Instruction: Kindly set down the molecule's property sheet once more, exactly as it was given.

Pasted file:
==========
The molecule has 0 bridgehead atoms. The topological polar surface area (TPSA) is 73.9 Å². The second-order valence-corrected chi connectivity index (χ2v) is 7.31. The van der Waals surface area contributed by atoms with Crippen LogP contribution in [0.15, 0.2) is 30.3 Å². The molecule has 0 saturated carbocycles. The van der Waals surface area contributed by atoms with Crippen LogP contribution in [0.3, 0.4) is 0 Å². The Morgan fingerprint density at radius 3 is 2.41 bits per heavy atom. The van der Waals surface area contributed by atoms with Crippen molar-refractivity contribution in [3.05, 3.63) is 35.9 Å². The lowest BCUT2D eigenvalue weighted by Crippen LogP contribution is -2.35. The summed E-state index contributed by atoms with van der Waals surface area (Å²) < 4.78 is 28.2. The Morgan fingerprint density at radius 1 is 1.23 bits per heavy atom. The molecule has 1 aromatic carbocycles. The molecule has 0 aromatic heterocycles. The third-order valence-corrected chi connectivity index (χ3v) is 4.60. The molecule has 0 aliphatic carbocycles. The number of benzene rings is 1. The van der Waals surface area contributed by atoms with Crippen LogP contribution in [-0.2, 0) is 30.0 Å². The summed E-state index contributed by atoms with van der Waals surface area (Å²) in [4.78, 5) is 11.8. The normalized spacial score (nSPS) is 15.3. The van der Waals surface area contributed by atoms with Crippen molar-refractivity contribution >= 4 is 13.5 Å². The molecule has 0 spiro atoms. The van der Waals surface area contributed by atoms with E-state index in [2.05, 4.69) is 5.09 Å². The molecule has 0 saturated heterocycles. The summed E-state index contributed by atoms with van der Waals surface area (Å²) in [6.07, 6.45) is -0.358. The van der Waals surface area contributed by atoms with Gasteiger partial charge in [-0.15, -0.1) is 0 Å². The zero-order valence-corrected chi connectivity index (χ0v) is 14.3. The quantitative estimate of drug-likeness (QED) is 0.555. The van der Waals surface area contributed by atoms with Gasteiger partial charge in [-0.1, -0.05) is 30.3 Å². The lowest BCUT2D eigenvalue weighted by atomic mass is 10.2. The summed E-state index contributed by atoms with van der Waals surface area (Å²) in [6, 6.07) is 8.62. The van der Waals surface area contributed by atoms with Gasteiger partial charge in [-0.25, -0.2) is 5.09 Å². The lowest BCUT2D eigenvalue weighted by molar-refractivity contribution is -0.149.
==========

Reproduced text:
The molecule has 0 bridgehead atoms. The topological polar surface area (TPSA) is 73.9 Å². The second-order valence-corrected chi connectivity index (χ2v) is 7.31. The van der Waals surface area contributed by atoms with Crippen LogP contribution in [0.15, 0.2) is 30.3 Å². The molecule has 0 saturated carbocycles. The van der Waals surface area contributed by atoms with Crippen LogP contribution in [0.3, 0.4) is 0 Å². The Morgan fingerprint density at radius 3 is 2.41 bits per heavy atom. The van der Waals surface area contributed by atoms with Crippen molar-refractivity contribution in [3.05, 3.63) is 35.9 Å². The lowest BCUT2D eigenvalue weighted by Crippen LogP contribution is -2.35. The summed E-state index contributed by atoms with van der Waals surface area (Å²) < 4.78 is 28.2. The Morgan fingerprint density at radius 1 is 1.23 bits per heavy atom. The molecule has 1 aromatic carbocycles. The molecule has 0 aromatic heterocycles. The third-order valence-corrected chi connectivity index (χ3v) is 4.60. The molecule has 0 aliphatic carbocycles. The number of benzene rings is 1. The van der Waals surface area contributed by atoms with Crippen LogP contribution in [-0.2, 0) is 30.0 Å². The summed E-state index contributed by atoms with van der Waals surface area (Å²) in [4.78, 5) is 11.8. The normalized spacial score (nSPS) is 15.3. The van der Waals surface area contributed by atoms with Crippen molar-refractivity contribution >= 4 is 13.5 Å². The molecule has 0 spiro atoms. The van der Waals surface area contributed by atoms with E-state index in [2.05, 4.69) is 5.09 Å². The molecule has 0 saturated heterocycles. The summed E-state index contributed by atoms with van der Waals surface area (Å²) in [6.07, 6.45) is -0.358. The van der Waals surface area contributed by atoms with Gasteiger partial charge in [-0.15, -0.1) is 0 Å². The zero-order valence-corrected chi connectivity index (χ0v) is 14.3. The quantitative estimate of drug-likeness (QED) is 0.555. The van der Waals surface area contributed by atoms with Gasteiger partial charge in [-0.1, -0.05) is 30.3 Å². The lowest BCUT2D eigenvalue weighted by atomic mass is 10.2. The summed E-state index contributed by atoms with van der Waals surface area (Å²) in [6, 6.07) is 8.62. The van der Waals surface area contributed by atoms with Gasteiger partial charge in [-0.25, -0.2) is 5.09 Å². The lowest BCUT2D eigenvalue weighted by molar-refractivity contribution is -0.149.